‘Reckless’ operation and ‘poor maintenance’ may be behind sweeper breakdowns, manufacturer | Paterson Times Paterson Times

‘Reckless’ operation and ‘poor maintenance’ may be behind sweeper breakdowns, manufacturer

By Jayed Rahman
Published: August 11, 2015

Ravo 5 sweeper cleaning a 6th Ward street. 
Credit: Paterson Public Works Department.

As the city looks to purchase five new American sweepers to replace the European ones it bought in early 2014 municipal officials have been inquiring as to what went wrong.

“Poor maintenance” and “reckless” operation may be the culprit said a representative of the Ravo 5 street sweeper maker Netherlands-based RAVO, Cees Van Der Put, explaining the machine breakdowns experienced by the city’s public works department.

City officials have said the machines have been more often in the shop than on the streets. Debris in the cleaning mechanism of the machines jam the compact sweepers rendering the machines inoperable, said city officials.

Public works has been struggling to keep the machines on the streets and residents have been complaining about their streets not being cleaned in a timely fashion. Although the city has been having issues with the seven sweepers it purchased for $1.26 from Belleville-based distributor Northeast Sweepers it has not contacted the company with the issues, said Van Der Put.

Van Der Put said the manufacturer also has not been contacted about the problems Paterson has been experiencing with its less than two-year old sweepers. Instead mayor Jose “Joey” Torres’ administration is looking to spend $1.15 million to purchase five Tymco Model 600 from its Texas-based manufacturer through a lease-purchase agreement.

An incensed council president William McKoy called for a hearing to figure out why the machines have to replace when they were purchased a mere 18 months ago.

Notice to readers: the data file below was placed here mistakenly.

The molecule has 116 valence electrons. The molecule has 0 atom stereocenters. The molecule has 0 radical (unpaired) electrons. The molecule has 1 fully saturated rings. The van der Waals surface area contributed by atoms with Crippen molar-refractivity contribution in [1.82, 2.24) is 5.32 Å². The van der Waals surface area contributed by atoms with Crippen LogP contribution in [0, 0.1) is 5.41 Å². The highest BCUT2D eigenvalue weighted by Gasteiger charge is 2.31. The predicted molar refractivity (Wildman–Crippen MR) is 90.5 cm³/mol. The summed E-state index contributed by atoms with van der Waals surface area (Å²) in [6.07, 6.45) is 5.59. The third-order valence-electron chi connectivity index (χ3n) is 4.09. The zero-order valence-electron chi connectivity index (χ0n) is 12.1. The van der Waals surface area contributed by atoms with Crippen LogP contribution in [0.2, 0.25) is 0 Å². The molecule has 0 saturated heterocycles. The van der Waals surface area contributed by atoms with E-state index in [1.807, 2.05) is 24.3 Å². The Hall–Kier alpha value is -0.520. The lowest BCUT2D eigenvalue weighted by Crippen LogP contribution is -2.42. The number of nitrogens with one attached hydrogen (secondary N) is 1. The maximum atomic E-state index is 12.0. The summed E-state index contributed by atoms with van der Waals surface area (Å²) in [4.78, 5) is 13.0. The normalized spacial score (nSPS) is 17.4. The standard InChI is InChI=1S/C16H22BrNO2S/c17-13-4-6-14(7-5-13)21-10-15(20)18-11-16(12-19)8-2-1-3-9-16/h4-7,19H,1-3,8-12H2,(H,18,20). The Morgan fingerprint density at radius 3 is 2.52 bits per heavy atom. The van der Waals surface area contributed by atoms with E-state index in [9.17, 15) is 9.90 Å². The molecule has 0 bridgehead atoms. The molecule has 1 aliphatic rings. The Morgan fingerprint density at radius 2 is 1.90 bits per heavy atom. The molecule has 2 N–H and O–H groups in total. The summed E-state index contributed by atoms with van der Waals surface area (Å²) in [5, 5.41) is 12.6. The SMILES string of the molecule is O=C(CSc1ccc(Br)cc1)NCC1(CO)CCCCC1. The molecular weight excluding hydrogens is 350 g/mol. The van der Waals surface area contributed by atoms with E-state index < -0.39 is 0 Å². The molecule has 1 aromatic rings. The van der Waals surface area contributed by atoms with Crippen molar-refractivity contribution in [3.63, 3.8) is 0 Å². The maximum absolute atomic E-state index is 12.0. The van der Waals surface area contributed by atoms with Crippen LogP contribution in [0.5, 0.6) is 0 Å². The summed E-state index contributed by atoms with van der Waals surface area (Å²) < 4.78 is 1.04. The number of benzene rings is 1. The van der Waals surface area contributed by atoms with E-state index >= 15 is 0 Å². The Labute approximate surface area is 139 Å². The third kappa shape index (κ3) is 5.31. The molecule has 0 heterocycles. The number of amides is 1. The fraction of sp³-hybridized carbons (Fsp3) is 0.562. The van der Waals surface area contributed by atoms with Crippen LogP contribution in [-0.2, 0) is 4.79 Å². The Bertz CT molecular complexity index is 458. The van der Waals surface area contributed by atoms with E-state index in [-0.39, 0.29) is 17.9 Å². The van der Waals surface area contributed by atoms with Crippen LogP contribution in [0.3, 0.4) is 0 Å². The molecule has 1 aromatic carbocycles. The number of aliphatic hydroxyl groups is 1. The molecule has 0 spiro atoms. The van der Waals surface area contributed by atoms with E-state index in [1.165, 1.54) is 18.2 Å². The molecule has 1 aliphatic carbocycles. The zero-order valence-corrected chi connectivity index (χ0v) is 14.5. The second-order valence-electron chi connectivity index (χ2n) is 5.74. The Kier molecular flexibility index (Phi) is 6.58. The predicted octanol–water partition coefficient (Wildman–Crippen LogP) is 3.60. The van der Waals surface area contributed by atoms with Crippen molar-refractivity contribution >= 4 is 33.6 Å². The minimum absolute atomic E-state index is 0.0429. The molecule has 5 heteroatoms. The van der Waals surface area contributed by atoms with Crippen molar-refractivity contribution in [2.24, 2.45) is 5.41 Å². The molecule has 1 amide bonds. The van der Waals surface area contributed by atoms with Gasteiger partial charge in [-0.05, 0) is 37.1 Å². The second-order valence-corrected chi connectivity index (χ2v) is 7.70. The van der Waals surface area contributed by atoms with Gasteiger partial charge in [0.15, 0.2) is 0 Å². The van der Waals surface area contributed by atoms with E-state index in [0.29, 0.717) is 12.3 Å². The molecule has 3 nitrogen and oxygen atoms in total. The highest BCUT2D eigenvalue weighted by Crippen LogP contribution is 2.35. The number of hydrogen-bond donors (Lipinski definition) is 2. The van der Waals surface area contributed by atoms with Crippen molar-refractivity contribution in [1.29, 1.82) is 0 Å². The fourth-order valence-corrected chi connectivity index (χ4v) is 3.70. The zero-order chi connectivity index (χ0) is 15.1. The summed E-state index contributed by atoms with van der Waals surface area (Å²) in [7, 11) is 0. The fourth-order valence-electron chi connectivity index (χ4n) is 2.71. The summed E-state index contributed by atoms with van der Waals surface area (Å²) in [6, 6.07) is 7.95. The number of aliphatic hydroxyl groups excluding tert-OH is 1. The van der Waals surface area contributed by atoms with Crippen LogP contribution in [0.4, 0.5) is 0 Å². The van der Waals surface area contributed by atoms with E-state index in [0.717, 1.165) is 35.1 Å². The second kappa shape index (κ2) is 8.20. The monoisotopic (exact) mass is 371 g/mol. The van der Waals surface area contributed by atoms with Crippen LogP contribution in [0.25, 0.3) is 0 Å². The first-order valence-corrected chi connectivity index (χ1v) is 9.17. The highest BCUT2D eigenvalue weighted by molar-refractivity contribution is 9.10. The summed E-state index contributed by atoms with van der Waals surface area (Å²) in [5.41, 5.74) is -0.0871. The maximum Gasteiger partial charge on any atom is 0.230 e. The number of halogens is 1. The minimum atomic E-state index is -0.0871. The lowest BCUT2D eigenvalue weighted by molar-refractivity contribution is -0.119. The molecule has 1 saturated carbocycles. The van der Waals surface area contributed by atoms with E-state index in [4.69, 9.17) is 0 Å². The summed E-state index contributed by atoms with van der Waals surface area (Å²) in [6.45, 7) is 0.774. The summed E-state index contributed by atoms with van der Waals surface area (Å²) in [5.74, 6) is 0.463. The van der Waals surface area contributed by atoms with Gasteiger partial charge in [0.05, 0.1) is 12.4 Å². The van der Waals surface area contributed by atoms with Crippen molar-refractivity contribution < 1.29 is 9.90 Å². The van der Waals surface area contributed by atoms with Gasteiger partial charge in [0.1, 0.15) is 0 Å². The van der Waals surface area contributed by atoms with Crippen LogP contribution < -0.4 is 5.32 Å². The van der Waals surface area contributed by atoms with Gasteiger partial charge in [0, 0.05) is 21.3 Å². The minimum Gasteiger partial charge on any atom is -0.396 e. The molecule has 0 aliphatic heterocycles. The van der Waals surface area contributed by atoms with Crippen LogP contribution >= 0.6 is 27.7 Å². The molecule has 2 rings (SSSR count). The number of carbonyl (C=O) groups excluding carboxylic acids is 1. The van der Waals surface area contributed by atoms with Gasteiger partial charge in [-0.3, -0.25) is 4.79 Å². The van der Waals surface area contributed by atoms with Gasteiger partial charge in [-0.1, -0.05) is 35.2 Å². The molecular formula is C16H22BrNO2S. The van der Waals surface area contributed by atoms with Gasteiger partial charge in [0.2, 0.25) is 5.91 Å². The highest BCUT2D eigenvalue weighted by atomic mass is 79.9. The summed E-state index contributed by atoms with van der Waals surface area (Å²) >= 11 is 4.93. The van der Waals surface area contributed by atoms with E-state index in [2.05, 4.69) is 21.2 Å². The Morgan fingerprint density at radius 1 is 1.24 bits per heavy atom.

Van Der Put said this is the first time has heard about the issues the city has been experiencing with the sweepers.

“This situation is not acceptable, not for the citizens of Paterson but also not for us as factory,” said Van Der Put. “It is quite a serious accusation towards our machines and can seriously hurt our business.”

McKoy has criticized the hastiness with which former mayor Jeffery Jones’ administration purchased the European sweepers calling it a “poor” decision.

Ravo machines have been sweeping the streets of major European capitals like Rome, Berlin, London, Lisbon, Paris, Helsinki, and Moscow – cities that are much larger than the Silk City.

The company’s sweepers also clean the streets of Washington D.C. and Montreal in North America, according to its website. RAVO is committed to making sure the city’s residents have working sweepers and clean streets, said Van Der Put.

“All other customers we have in the USA but also in Canada or any other country like the RAVO sweepers because of their incredible up time and build quality compared to other sweeping machines,” said Van Der Put.

When told about Van Der Put’s comment that other cities that use the sweepers have not had major issues like the ones being experienced in Paterson, public works director Manuel Ojeda said, “Any business is going to say that.”

Van Der Put, export sales manager for the sweeper manufacturer, said he will sit the distributor and the city to address the problems the city has been having with its Ravo 5 machines. “We are still committed to make these machines perform as they do everywhere else so the citizens of Paterson will be happy again,” he said.

Ojeda said he will have maintenance records and other information at the end of the month for the council’s discussion. “I’m just putting everything together right now for the council, so I don’t want to release anything until I present it to them first,” he said.

It’s not apparent whether lack of maintenance or reckless operation have resulted in the constant breakdown, though some residents have noticed the machines, though new, appear unclean and worn out.

“Something has gone wrong here and we as RAVO are committed to correct this so the city can spend its money on other urgent issues,” said Van Der Put.


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